We are relaunching Dragon Press as an AI-Driven Design & Innovation Consultancy in the next month or so. My late husband David Hartwell died suddenly in 2016 and Dragon Press has been dormant since then, though Kevin Maroney's Burrowing Wombat Press has continued to publish The New York Review of Science Fiction and sell back issues.
Yesterday's spray-painting exercise was to see if I could do stencil prints from photos of my Svart Höna, solid black melanistic chickens, a heritage breed from Sweden. The trick was to see if I could get their facial features to read even though they are pure black. (Even their bones and the insides of their mouths are black.)
And a hen:
Spray paint on paper. Self-portrait based on a photo by Emma Dodge Hanson.
Produced in an edition of 8.
A self portrait: Stencil , spraypaint on pizzabox. (Getting the hang of cutting stencils for portraiture.)
And a rooster: I think you can probably tell I really loved this rooster.
I have been playing with Peter Stoyko's SystemViz iconography.
SystemViz is a research project by Peter Stoyko exploring how visuals can enhance systems thinking, especially as it relates to inter-disciplinary, collaborative design. Findings are expressed as visual codexes and other applied tools.
Today marks my first product release after finishing an OCAD Master of Design degree, and it also happens to be the day the OCAD University Senate confers my degree: Mantra and See to It earrings from Wild Moon.
During quarantine in May, I bought a 3D printer for Pandemic Post: Retrofuturist Mail Art.
I got to talking to Asia Clarke, one of my OCAD classmates, via text message over the summer about the jewelry design possibilities. We ended up doing a jewelry design collaboration via text, and the two different designs launched today on her Wild Moon Jewelry website. Asia described to me the approximate dimensions of an earring and I used a technique I had been playing with for picture frames to integrate text into a hoop earring. And Asia took it from there to do her jewelry magic. The results are amazing.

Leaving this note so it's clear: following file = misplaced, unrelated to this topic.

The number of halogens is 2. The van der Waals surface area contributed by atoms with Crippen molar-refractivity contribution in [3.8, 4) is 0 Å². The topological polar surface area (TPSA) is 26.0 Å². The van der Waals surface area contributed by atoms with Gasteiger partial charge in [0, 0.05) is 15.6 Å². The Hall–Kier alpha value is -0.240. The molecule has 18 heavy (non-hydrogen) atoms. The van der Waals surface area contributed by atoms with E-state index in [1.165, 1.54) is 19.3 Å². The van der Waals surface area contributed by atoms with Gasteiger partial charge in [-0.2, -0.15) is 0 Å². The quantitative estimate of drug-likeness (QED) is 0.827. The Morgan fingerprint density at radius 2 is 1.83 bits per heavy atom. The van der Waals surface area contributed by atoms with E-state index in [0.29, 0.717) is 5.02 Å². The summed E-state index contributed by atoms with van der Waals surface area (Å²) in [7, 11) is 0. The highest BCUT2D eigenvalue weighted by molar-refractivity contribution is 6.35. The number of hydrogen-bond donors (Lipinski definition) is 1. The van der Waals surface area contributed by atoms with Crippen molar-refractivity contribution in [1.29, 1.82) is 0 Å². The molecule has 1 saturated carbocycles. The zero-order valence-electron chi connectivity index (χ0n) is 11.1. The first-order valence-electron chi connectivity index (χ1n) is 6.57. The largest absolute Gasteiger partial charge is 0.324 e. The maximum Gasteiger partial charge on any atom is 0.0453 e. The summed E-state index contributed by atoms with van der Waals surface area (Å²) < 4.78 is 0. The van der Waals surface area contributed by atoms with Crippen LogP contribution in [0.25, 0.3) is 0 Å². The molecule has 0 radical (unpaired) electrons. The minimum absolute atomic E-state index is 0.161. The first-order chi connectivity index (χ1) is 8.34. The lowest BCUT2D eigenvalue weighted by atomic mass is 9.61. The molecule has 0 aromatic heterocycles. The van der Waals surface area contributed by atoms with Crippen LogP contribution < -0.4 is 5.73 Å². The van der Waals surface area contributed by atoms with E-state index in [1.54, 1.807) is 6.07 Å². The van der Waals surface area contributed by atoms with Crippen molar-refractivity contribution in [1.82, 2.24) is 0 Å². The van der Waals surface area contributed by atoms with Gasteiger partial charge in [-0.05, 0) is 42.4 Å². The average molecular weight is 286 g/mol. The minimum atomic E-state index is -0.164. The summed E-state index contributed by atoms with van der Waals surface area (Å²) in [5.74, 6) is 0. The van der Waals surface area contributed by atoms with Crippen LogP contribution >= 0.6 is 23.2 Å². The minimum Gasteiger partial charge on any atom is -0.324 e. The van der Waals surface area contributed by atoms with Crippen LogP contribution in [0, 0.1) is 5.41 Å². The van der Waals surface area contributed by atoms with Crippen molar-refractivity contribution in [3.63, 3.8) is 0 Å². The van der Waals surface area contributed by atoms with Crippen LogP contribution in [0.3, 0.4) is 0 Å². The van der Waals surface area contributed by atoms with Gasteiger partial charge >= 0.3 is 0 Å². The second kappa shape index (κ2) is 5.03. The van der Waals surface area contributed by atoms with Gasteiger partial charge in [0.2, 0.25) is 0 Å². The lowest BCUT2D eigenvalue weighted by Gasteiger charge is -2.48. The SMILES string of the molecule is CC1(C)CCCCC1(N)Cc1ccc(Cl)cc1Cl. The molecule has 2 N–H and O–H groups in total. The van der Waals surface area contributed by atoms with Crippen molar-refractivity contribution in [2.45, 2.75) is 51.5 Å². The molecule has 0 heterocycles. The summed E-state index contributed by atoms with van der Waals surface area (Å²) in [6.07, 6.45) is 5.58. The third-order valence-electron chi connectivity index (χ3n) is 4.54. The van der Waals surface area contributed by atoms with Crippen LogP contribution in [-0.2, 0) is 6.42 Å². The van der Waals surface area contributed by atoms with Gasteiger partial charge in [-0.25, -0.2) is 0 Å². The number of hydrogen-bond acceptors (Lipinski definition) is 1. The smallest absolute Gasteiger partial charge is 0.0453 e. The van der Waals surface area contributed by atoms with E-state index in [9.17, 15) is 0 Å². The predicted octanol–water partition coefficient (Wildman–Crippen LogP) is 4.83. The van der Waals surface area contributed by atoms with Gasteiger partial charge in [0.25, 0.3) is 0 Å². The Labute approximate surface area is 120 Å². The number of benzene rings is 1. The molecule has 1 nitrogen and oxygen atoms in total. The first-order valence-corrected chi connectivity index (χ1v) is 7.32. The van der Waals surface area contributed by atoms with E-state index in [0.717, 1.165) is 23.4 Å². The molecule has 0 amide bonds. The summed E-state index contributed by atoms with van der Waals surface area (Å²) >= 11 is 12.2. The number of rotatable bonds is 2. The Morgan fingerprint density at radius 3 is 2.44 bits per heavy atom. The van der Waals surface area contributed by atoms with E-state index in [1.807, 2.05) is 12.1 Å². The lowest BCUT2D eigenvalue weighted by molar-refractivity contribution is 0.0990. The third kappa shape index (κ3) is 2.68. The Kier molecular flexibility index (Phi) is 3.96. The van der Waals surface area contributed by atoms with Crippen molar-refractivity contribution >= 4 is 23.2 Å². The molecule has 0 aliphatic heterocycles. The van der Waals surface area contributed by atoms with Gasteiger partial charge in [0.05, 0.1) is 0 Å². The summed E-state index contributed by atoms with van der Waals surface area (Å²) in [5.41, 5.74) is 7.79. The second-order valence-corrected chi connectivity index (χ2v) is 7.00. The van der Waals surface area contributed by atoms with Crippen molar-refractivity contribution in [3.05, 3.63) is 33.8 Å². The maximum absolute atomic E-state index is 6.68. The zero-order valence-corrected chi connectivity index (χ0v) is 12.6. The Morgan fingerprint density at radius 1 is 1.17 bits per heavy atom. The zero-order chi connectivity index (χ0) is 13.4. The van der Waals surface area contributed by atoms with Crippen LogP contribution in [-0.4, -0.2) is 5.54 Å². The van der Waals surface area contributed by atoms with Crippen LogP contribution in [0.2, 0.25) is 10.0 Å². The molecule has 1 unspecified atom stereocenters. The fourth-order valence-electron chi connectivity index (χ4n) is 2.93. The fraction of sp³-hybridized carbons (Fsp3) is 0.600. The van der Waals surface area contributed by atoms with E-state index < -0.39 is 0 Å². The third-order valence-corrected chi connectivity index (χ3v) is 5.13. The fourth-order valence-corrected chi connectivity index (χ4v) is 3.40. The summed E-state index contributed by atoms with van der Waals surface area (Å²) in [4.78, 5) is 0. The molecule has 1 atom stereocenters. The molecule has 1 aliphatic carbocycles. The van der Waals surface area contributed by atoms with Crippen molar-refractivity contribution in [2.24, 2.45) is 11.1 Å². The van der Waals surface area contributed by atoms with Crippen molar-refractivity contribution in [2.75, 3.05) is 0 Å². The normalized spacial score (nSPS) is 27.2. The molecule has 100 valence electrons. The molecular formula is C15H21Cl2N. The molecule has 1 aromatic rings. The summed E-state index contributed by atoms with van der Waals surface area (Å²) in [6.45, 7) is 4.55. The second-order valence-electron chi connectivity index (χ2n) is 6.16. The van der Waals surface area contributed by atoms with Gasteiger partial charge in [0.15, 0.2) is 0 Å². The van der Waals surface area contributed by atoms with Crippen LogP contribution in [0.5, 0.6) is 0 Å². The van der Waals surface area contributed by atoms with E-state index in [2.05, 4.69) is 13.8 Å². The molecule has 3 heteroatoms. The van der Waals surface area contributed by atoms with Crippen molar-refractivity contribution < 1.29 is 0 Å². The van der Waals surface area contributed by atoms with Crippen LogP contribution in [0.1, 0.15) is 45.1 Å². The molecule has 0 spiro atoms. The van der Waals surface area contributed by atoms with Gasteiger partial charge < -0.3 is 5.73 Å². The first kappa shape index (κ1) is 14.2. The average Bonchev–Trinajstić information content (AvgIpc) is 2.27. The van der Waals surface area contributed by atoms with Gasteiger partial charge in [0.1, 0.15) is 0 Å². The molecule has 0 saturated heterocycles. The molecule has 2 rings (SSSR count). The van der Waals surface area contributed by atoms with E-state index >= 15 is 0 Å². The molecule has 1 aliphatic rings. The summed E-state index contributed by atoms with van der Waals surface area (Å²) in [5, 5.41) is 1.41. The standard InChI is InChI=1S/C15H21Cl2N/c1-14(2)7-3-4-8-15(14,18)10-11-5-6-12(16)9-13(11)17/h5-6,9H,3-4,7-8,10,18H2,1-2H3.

Photography by Anothony Gebrehlwot.
100% of proceeds will go to supporting the Black Legal Action Centre, a non-profit community legal clinic that provides free legal services for low or no income Black residents of Ontario.
100% of proceeds will go to supporting the Free Black University, a radical educational institution that exists to transform and to hold a space for the creation of radical knowledge that pertains to our collective freedom and healing.
My OCAD University Major Research Project, entitled, A Thousand Futures: A Search for Scenario Space, is now available on the OCAD website.
Although both science fiction and professional foresight work both are engaged with what the future might look like, they operate mostly independently from one another. A literature search reveals the characteristics of written science fiction and foresight, seeking ways these practices could be successfully combined. Concepts are explored through the example of agriculture and agricultural technology as well as technologies for constructing narrative semantics. Approaches are outlined for generating foresight scenarios and for creating a semantic tagging system for generating a semantic space for scenarios using intellectual technologies from science fiction.
agriculture, agroecology, animals, apples, bibliography, books, category theory, climate change, chickens, computational narrative, computational thinking, design fiction, dystopia, farming, fiction, folktales, foresight, foxes, futures, genre, history, landscape, language, metaphor, motifs, nationalism, ontology, orchardry, organic farming, pattern language, patents, pigs, publishing, retrofuturism, rewilding, scenarios, science fiction, semantics, speculative design, speculative fiction, tagging, technology, transrealism, utopia, wolves, workshops, writing
I saw Tenet in a theater in Toronto with fancy seats that vibrate and tilt along with the action. I don’t think the seat’s enthusiasm contributed much, but I did enjoy the show. I went to see it for two reasons: One is that science fiction films flood the cultural discourse and change narratives, and this one is playing partly in what I consider my space, so I felt like I needed to know what is in it. The second is that I just finished writing something long and my brain needs a break from rehearsing and reworking my own prose; it helped to clear my head.
Before I went, I read reviews and internet takes. Most people who had seen it were concerned with trying to figure out what is going on in the film, because it has scenes in which time flows both forwards and backwards. After reading the article in the Washington Post about their decision not to review the film because Christopher Nolan gave reviewers no choice except to see it in a theater with other people, I considered whether to skip it. But in the end, I went. I would not make the same decision two weeks from now, because I expect the incidence of the virus to spike up once schools are open. Having seen it as the director intended, unless you are really excited by watching stuff blow up, there is no particular reason to see it in a theater. Inasmuch as the film is good, it won’t lose much if seen instead on a big screen TV.